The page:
It’s been nearly three years since we’ve – officially – heard Tilian Pearson’s voice on a track he can call his own. Since his departure from Tides of Man, many have followed closely, curious and excited for what was in store for such a unique and compelling voice. But in the end, his latest release is not with The Sound Archives, it is not with Saosin. It is on his own. And it is not what we’ve come to expect. Material Me is new ground for the dynamic post-hardcore vocalist. This decision, no matter how heartfelt, can be and often is a death sentence for an artist. Fortunately for us, this is not the case with this debut solo album. In fact, it is a glimpse at a side of a familiar artist that we have never seen.
Immediately, there is a fluttering and spirited use of traditional and electronic instrumentation that forms a lively amalgamation with Tilian’s soft and sincere vocals. “Now or Never” uses this formula in a slow, kick-based manner that allows more room for expression and features a rapidly delivered and soulful guest appearance by Tyler Carter. Songs like “Someday,” “You’ll Forget Me Soon” (which features the lovely voice of Sofia Sweet) and “Flutter” follow suit, heavily led by thick kick step-oriented undertones and slower, though varied, tempos in a way that meshes the aura of The Postal Service, Passion Pit’s Gossamer and Lydia’s Paint It Golden. Such tracks convey chin-up, toe-tappingly infectious rhythms that may be repeated a few too many times for one’s liking but give strength to Tilian’s first album of this genre. There is much to be commended on at the blend of indie and pop as one or the other usually falls apart, yet they manage to stay intact and balanced on Material Me.
However, it feels as if Tilian fully comes into his own near the halfway mark, beginning with the album’s first single “Chemicals.” With a fresh refinement on the album’s final mix, Tilian’s voice soars to new heights and leaves a lasting impression on Material Me, providing the most accessible and colorful chorus, complete with vocoder-effected vocals, spastic synth lines and hints of dubstep in the reprieve. It’s fully equipped for a feel-good electronic track. Then comes “Up in the Air,” which immediately sounds as if it could earn Tilian a spot in commercial advertising or movie trailers (and that’s a compliment, by the way, in the same manner that Passion Pit and fun are achieving such notoriety). Decisively equipped with the most heartfelt delivery, the song is uplifting, encouraging and features a flavor of utmost sincerity, a rather uncommon element in the growing electronic/pop genre. Two tracks later, and this quality shines brightly for the last time on Material Me. “Favor,” a reworked version of an old demo, has been revamped and improved, forming something in the vein of Dreamhouse but at a consistency that blends right into Material Me and manages to stand out as the strongest track on the album.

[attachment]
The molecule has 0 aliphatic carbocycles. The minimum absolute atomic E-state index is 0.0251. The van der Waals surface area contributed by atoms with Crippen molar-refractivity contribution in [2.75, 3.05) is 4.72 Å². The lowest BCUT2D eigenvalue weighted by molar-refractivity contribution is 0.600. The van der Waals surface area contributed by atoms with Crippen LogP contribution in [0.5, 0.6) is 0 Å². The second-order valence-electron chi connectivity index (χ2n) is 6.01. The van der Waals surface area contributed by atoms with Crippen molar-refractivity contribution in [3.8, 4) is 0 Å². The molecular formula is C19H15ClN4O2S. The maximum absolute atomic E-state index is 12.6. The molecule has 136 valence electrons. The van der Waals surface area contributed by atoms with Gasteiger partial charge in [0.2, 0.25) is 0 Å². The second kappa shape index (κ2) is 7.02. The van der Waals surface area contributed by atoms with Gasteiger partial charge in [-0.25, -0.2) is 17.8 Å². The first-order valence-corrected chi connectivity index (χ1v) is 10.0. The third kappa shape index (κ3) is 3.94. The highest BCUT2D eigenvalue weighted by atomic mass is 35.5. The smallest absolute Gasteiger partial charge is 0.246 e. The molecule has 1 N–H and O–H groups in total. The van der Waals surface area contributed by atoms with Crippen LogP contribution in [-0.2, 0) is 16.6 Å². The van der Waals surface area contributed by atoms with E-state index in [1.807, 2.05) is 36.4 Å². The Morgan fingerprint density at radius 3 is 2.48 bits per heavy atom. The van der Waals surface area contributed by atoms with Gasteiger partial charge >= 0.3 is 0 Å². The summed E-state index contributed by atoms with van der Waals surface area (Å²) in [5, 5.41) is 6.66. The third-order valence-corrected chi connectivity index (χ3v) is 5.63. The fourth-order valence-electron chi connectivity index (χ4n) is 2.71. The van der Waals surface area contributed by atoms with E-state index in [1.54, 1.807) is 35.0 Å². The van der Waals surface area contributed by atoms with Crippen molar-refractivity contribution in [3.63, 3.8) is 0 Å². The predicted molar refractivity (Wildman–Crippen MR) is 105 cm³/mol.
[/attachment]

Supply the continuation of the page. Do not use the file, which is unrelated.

Once all is said and done, maybe that’s the reason why “Favor” is my, and undoubtedly many others’, personal favorite: it is most reminiscent of his older work, a flavor of what we know and love. And therein lies Material Me’s greatest potential weakness. Simply put, it is not Empire Theory part two or Dreamhouse part two, which will disappoint a certain few. It is not the album we’ve come to expect from Tilian Pearson. It’s a different soundscape and environment; a new setting that will jolt casual fans, who will then clamor for the return of a more aggressive, full band sound. But so what? After the adjustment has been made, listeners will recognize that Tilian’s voice is set nicely into a genre that they may not have thought of otherwise. It’s a pleasant entry into new territory for Tilian and an exciting chapter of his career. Should there be another solo album, you can be sure that he will be more familiar with the craft and will put just as much time and energy as he has into Material Me. For now, it is a solid reflection of the artist himself and his versatility as a musician. It may take a listen or two, and some getting used to, but Material Me is a great solo venture.